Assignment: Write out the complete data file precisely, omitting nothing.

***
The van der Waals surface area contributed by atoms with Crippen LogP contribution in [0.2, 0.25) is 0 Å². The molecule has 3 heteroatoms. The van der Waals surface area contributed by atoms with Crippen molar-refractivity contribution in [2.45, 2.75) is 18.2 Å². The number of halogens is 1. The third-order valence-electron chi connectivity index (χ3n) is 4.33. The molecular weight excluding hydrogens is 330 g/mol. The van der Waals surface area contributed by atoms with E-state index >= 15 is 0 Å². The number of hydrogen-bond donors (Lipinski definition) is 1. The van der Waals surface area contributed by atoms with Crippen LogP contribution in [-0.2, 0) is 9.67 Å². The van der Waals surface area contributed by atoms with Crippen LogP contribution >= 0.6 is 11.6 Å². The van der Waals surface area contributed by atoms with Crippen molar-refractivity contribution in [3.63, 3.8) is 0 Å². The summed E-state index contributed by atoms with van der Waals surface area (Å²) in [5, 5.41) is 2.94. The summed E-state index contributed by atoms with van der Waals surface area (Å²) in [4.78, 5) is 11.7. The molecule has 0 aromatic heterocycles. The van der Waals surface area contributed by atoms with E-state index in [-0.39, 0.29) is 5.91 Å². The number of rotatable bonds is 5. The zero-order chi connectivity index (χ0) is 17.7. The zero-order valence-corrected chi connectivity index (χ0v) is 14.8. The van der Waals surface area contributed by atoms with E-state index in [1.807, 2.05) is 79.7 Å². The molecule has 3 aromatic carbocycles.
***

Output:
The van der Waals surface area contributed by atoms with Crippen LogP contribution in [0.2, 0.25) is 0 Å². The molecule has 3 heteroatoms. The van der Waals surface area contributed by atoms with Crippen molar-refractivity contribution in [2.45, 2.75) is 18.2 Å². The number of halogens is 1. The third-order valence-electron chi connectivity index (χ3n) is 4.33. The molecular weight excluding hydrogens is 330 g/mol. The van der Waals surface area contributed by atoms with E-state index >= 15 is 0 Å². The number of hydrogen-bond donors (Lipinski definition) is 1. The van der Waals surface area contributed by atoms with Crippen LogP contribution in [-0.2, 0) is 9.67 Å². The van der Waals surface area contributed by atoms with Crippen LogP contribution >= 0.6 is 11.6 Å². The van der Waals surface area contributed by atoms with Crippen molar-refractivity contribution in [3.63, 3.8) is 0 Å². The summed E-state index contributed by atoms with van der Waals surface area (Å²) in [5, 5.41) is 2.94. The summed E-state index contributed by atoms with van der Waals surface area (Å²) in [4.78, 5) is 11.7. The molecule has 0 aromatic heterocycles. The van der Waals surface area contributed by atoms with E-state index in [-0.39, 0.29) is 5.91 Å². The number of rotatable bonds is 5. The zero-order chi connectivity index (χ0) is 17.7. The zero-order valence-corrected chi connectivity index (χ0v) is 14.8. The van der Waals surface area contributed by atoms with E-state index in [1.807, 2.05) is 79.7 Å². The molecule has 3 aromatic carbocycles.